Assessment of mitochondrial membrane potential (ψm)

To monitor the mitochondrial membrane potential in wt and A53T neurons, primary cortical cultures were treated with 10nM MitoTracker Red CMXRos (Invitrogen) for 30min, washed three times with pre-warmed culture media as reported previously [29] and imaged on Nikon spinning-disk confocal microscope in an incubation chamber (37°C, 5% CO2) to keep cells live and healthy. 30-40 fields were randomly selected and imaged in each condition. The cytosol area in the soma of all the neurons was selected and the average fluorescence intensity was measured with the aid of Metamorph (Molecular devices) or ImageJ (NIH). Student’s t test was performed to compare MitoTracker labeling in wt vs. A53T neurons. To confirm the MitoTracker Red data, TMRM (Invitrogen) was used to measure mitochondria membrane potential. In brief, cortical neurons were loaded with 10nM TMRM for 30min and imaged with 10nM TMRM in the media to maintain the equilibrium distribution of fluorophore [30]. To assess the effects of rapamycin on the mitochondrial membrane potential, cortical neurons from wt and A53T mice were plated onto poly-D-lysine coated 96-well microplates (Greiner Bio-one). At 6DIV, cultures were treated with rapamycin (1μM) for 7 hours. 30min prior to the imaging, MitoTracker (25nM) Red and NucBlue Live Ready Probes Reagent (1:1000, Life Technologies) were loaded into cultures. Neurons were then washed and imaged live using the Cellomics Arrayscan High Contact Analysis Reader (Thermo Scientific) at 37°C and 5% CO2. Widefield images were taken using a 40X objective, scanning 64 fields per well. Image Analysis was performed with the Cellomics Arrayscan VTI to quantify the intensity of Mitochondria Red within the neuronal cell bodies.

Seahorse extracellular flux assay

Primary cortical neurons were cultured on XF96 plates (Seahorse Bioscience, Billerica, MA) at a density of 40,000 cells/well. The neurons were grown in neurobasal medium supplemented with B27, glutamine, glucose and NaCl for 7-14 days. On the day of the assay, the cell culture medium was replaced with 150μL/well of pre-warmed low-buffered medium (DMEM base medium supplemented with 25 mM glucose, 1 mM sodium pyruvate, 31 mM NaCl, 2 mM glutamine, pH 7.4) and the cells incubated at 37°C for 30 min in a non-CO2 incubator. Injection reagents were prepared in DMSO and then diluted to the appropriate concentrations in the low-buffered medium. Oxygen consumption rates (OCR) and extracellular acidification rates (ECAR) of the neurons were measured at 37°C using a Seahorse XF96 Extracellular Flux Analyzer (Seahorse Bioscience). Four baseline measurements of OCR and ECAR were taken before injection of mitochondrial modulators. The modulators used were rotenone (1 μM), antimycin (1 μM), oligomycin (3 μM), and FCCP (3 μM). Three or four readings were taken after each addition of the mitochondrial modulator. Basal OCR and ECAR as well as the percentage changes in OCR and ECAR upon addition of the mitochondrial modulators were recorded and calculated by the XF-96 software. After the OCR and ECAR measurements, protein measurements from each well were taken using the BCA assay (Pierce, Rockford, IL) in order to normalize basal OCR to protein content.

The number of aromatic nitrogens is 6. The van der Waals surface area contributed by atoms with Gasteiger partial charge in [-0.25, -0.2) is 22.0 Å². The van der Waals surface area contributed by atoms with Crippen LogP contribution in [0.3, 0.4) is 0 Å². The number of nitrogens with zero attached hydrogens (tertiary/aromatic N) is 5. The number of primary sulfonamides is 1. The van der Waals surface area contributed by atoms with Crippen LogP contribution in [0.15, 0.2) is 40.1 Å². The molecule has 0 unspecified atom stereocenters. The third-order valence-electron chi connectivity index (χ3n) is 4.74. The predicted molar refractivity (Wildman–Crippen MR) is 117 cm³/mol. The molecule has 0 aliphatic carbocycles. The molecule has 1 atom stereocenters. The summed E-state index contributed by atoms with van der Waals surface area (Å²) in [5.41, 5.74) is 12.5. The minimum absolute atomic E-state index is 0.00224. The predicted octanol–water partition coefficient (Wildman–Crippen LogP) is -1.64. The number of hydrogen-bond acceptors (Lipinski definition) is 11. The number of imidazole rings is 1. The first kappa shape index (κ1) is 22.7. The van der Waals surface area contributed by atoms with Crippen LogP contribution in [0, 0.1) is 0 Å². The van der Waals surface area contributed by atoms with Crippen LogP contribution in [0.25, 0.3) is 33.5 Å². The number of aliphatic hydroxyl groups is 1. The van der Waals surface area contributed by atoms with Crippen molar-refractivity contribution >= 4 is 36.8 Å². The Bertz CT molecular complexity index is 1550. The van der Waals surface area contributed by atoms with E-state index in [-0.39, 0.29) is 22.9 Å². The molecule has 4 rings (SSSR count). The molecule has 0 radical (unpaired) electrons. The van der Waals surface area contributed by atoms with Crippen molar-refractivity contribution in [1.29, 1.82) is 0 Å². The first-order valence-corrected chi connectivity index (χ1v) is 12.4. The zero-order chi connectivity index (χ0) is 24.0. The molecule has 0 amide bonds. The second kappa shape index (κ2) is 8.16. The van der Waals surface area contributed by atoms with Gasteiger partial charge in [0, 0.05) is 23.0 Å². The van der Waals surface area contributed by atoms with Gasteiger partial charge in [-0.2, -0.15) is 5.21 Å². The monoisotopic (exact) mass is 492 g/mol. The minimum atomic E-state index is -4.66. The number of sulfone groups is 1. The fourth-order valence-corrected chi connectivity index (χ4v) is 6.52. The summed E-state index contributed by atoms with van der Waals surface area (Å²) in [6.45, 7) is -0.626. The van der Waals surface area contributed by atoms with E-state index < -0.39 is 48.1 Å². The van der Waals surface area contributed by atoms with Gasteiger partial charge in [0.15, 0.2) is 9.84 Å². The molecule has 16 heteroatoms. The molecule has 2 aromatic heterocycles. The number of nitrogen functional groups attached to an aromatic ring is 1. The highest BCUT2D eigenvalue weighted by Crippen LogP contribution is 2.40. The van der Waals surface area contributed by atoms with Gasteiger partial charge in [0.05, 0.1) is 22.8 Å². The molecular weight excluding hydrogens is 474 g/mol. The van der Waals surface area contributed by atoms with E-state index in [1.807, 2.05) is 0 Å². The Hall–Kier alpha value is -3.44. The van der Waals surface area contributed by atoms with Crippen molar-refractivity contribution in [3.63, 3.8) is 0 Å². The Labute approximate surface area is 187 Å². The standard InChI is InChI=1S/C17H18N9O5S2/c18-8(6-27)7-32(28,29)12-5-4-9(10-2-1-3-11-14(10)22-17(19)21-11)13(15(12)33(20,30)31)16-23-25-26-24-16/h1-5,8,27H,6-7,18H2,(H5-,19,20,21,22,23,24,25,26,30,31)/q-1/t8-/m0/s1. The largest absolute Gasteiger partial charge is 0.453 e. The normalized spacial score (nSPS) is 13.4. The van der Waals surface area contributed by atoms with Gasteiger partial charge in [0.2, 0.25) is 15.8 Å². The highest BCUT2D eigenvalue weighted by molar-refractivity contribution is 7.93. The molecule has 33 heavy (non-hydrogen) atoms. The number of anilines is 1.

Statistical analysis

All statistical tests and graphs were performed with GraphPad Prism (La Jolla, CA).


Mitochondrial transport was inhibited in A53T α-syn axons

We initially sought to investigate whether human α-syn mutation (A53T) affects mitochondrial mobility in primary neurons. Previously published data has shown that the transgenic mouse line expressing A53T human α-syn in CNS (A53T α-syn mice) recapitulates features of human PD patients including motor impairment and age-dependent intra-neuronal α-syn inclusions [13]. However, the molecular mechanism of A53T α-syn toxicity is not clearly understood. We used primary cortical cultures from the A53T α-syn mice and robust expression of human α-syn was observed in these cultures; the majority of neurons in the A53T cultures expressed human α-syn (Figure S1). Mitochondria were visualized either by use of MitoTracker Red CMXROS (not shown) or by transfection of DsRed-mito (Figure 1A) into cortical neurons derived from A53T α-syn mice or their wild-type (wt) littermates (E16). EGFP was co-transfected into neurons to label the morphology of neurons (Figure 1A). Confocal time-lapse live images were acquired at the age of 6-7DIV (days in vitro) and 14DIV at intervals of 3-20s for 5-20min to capture mitochondrial mobility along neurites. Only axons were selected for the quantification of mitochondrial mobility.

Figure 1. Mitochondrial transport was reduced in A53T α-syn axons.